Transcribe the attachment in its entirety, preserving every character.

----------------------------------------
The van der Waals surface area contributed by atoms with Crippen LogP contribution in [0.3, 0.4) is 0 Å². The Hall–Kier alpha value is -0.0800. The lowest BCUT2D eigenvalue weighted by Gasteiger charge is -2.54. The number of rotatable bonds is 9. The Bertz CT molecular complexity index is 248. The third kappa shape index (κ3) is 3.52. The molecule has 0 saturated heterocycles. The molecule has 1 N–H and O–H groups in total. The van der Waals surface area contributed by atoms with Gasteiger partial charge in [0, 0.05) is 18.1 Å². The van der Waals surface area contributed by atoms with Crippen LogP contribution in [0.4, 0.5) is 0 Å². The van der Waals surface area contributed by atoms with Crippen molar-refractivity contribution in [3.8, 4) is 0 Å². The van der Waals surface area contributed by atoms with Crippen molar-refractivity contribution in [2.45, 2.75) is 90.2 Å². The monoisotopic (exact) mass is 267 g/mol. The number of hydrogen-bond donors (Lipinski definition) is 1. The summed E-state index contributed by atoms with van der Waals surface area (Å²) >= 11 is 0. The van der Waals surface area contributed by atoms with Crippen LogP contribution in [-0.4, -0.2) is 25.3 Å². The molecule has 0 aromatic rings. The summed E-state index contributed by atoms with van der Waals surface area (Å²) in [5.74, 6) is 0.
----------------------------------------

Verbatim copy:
The van der Waals surface area contributed by atoms with Crippen LogP contribution in [0.3, 0.4) is 0 Å². The Hall–Kier alpha value is -0.0800. The lowest BCUT2D eigenvalue weighted by Gasteiger charge is -2.54. The number of rotatable bonds is 9. The Bertz CT molecular complexity index is 248. The third kappa shape index (κ3) is 3.52. The molecule has 0 saturated heterocycles. The molecule has 1 N–H and O–H groups in total. The van der Waals surface area contributed by atoms with Gasteiger partial charge in [0, 0.05) is 18.1 Å². The van der Waals surface area contributed by atoms with Crippen LogP contribution in [0.4, 0.5) is 0 Å². The van der Waals surface area contributed by atoms with Crippen molar-refractivity contribution in [3.8, 4) is 0 Å². The van der Waals surface area contributed by atoms with Crippen molar-refractivity contribution in [2.45, 2.75) is 90.2 Å². The monoisotopic (exact) mass is 267 g/mol. The number of hydrogen-bond donors (Lipinski definition) is 1. The summed E-state index contributed by atoms with van der Waals surface area (Å²) >= 11 is 0. The van der Waals surface area contributed by atoms with Crippen LogP contribution in [-0.4, -0.2) is 25.3 Å². The molecule has 0 aromatic rings. The summed E-state index contributed by atoms with van der Waals surface area (Å²) in [5.74, 6) is 0.